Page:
Richard Mille RM011 Felipe Massa
If you decided to build a watch, a really good one with some kind of complication, where every last piece—up to and including the smallest screw—was custom-made just for it, how much would it cost? Thousands? Tens of thousands? It’s hard to say at a guess, but this much is true: the Richard Mille RM011, a flyback chronograph in rose gold, costs £100,000. Let’s find out why.
It seems like such a long time ago now, but it was in the last decade of the last millennium that mechanical watchmaking, an industry emerging from recovery after being made obsolete just a decade or so prior, finally let its hair down.
Think about it: for centuries, watches—and before, clocks—have remained functional, built for a purpose and rarely just for creation’s sake. They were sat in the hallway, or hung from the wall, or were strapped to the wrist, quite simply telling the time.
Sometimes, just sometimes, watchmakers would add a bit of a flair—by using rose gold, perhaps, or by adding a flourish to a hand tip—but watchmaking was a serious business, with no allowance for casual experimentation.
But an even more functional technology rose up and stole the crown mechanical watches had worn for so long, in the shape of the quartz crystal oscillator. But Swatch—ironically one of the largest luxury conglomerates in business today—actually chose to have a bit of fun with its creations, showing the world that watches didn’t have to be so serious.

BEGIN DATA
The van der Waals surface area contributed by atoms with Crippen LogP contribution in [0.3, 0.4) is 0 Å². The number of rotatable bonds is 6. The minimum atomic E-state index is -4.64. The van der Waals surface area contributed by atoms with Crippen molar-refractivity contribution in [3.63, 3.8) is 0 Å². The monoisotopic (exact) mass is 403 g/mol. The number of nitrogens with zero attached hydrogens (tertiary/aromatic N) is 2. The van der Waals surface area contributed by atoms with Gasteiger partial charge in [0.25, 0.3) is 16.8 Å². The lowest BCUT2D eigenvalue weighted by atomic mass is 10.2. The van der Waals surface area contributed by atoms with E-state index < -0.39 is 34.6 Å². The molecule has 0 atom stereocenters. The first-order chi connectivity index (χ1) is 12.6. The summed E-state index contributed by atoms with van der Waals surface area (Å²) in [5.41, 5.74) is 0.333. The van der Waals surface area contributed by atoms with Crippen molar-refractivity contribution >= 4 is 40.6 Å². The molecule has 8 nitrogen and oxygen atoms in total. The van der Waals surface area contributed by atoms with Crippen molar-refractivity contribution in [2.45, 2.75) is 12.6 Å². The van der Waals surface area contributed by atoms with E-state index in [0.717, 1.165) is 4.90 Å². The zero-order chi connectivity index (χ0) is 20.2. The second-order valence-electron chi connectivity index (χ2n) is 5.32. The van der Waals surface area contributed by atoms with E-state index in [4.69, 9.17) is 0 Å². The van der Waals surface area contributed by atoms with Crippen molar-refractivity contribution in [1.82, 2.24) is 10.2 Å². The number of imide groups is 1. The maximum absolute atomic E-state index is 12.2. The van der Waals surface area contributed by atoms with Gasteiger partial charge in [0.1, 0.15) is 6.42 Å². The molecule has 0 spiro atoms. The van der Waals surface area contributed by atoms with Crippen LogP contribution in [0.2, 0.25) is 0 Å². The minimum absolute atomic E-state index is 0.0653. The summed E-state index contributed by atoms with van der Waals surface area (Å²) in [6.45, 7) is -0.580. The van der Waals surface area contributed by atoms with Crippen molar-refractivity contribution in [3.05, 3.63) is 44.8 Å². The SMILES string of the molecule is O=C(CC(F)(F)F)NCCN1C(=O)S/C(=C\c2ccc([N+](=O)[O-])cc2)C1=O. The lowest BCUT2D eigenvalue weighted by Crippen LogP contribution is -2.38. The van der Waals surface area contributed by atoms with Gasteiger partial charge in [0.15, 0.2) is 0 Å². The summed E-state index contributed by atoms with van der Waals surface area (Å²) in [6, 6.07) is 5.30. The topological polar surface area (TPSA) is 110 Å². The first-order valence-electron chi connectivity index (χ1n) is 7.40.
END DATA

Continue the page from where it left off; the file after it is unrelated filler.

In 1991, a decade into the realisation that mechanical watchmaking needed to pivot from practical tool to aspirational luxury, watchmaker Franck Muller did something that defied generations of Swiss tradition: he made a fun mechanical watch. What you need to understand is that, up to then, high-end horology consisted mainly of classically designed watch cases housing traditional complications, with never a thought to individualism. A watch from Patek Philippe looked very similar to a watch from Vacheron Constantin, which in turn looked very similar to a watch from Audemars Piguet.
But Franck Muller helped to change all that, triggering an avalanche of new brands such as Roger Dubuis, Parmigiani Fleurier and Urwerk—which caught the attention of the head of jewellery company Mauboussin, a certain Richard Mille. What Mille saw was an opportunity to express his passion for watchmaking in the most stylistic way possible, by combining it with his love of Formula 1.
Richard Mille was no watchmaker, however, and so he sought the advice of friend and Renaud et Papi co-founder Giulio Papi. If you don’t know what Renaud et Papi is, it’s an Audemars Piguet-owned facility that produces some of the most incredible movements in the world. It doesn’t matter if you’re a one-man band looking to break the ultra-high-end market or Audemars Piguet itself, Renaud et Papi will develop and build a completely unique movement just for you—at an eye-watering price.
What kind of price can a creation like this really command? Let’s attempt to break this Richard Mille RM011 down by the sum of its parts, starting with the screws. As a benchmark, if you were to repair an ETA 2892, for example, and you needed a new screw of some description, it would be available to purchase for somewhere in the region of a few pounds. There’s a stockpile of the things, made by a machine that’s made these same screws for the past decade, the benefit of economies of scale.